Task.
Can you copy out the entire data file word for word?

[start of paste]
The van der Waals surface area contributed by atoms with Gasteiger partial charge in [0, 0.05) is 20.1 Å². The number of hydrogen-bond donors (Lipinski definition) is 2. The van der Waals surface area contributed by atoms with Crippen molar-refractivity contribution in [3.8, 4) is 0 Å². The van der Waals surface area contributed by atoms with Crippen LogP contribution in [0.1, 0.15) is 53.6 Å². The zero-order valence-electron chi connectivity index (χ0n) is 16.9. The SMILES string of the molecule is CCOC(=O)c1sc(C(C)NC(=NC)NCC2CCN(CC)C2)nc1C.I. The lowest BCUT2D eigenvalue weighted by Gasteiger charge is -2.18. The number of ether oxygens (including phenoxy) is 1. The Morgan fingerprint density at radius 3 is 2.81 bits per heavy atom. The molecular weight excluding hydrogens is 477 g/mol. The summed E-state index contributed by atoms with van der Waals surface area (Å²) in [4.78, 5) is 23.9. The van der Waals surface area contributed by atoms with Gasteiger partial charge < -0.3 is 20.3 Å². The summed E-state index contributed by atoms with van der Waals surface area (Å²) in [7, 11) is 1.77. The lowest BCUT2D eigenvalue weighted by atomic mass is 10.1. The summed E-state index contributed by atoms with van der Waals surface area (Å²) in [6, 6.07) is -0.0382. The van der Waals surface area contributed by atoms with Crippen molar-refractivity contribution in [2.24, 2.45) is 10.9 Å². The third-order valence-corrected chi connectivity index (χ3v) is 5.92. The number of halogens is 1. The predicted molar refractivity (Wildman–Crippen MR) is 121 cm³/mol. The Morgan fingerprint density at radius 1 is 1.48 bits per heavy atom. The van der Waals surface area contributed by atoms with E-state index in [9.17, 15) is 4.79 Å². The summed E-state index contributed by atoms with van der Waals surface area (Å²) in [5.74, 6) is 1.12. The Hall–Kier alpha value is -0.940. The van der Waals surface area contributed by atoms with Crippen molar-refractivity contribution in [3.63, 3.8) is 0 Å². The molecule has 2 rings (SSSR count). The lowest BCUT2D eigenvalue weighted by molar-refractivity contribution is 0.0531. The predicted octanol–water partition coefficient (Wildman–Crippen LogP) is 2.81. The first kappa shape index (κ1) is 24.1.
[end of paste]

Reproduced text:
The van der Waals surface area contributed by atoms with Gasteiger partial charge in [0, 0.05) is 20.1 Å². The number of hydrogen-bond donors (Lipinski definition) is 2. The van der Waals surface area contributed by atoms with Crippen molar-refractivity contribution in [3.8, 4) is 0 Å². The van der Waals surface area contributed by atoms with Crippen LogP contribution in [0.1, 0.15) is 53.6 Å². The zero-order valence-electron chi connectivity index (χ0n) is 16.9. The SMILES string of the molecule is CCOC(=O)c1sc(C(C)NC(=NC)NCC2CCN(CC)C2)nc1C.I. The lowest BCUT2D eigenvalue weighted by Gasteiger charge is -2.18. The number of ether oxygens (including phenoxy) is 1. The Morgan fingerprint density at radius 3 is 2.81 bits per heavy atom. The molecular weight excluding hydrogens is 477 g/mol. The summed E-state index contributed by atoms with van der Waals surface area (Å²) in [4.78, 5) is 23.9. The van der Waals surface area contributed by atoms with Gasteiger partial charge < -0.3 is 20.3 Å². The summed E-state index contributed by atoms with van der Waals surface area (Å²) in [7, 11) is 1.77. The lowest BCUT2D eigenvalue weighted by atomic mass is 10.1. The summed E-state index contributed by atoms with van der Waals surface area (Å²) in [6, 6.07) is -0.0382. The van der Waals surface area contributed by atoms with Crippen molar-refractivity contribution in [2.24, 2.45) is 10.9 Å². The third-order valence-corrected chi connectivity index (χ3v) is 5.92. The number of halogens is 1. The predicted molar refractivity (Wildman–Crippen MR) is 121 cm³/mol. The Morgan fingerprint density at radius 1 is 1.48 bits per heavy atom. The van der Waals surface area contributed by atoms with E-state index in [9.17, 15) is 4.79 Å². The summed E-state index contributed by atoms with van der Waals surface area (Å²) in [5.74, 6) is 1.12. The Hall–Kier alpha value is -0.940. The van der Waals surface area contributed by atoms with Crippen molar-refractivity contribution in [3.63, 3.8) is 0 Å². The molecule has 2 rings (SSSR count). The lowest BCUT2D eigenvalue weighted by molar-refractivity contribution is 0.0531. The predicted octanol–water partition coefficient (Wildman–Crippen LogP) is 2.81. The first kappa shape index (κ1) is 24.1.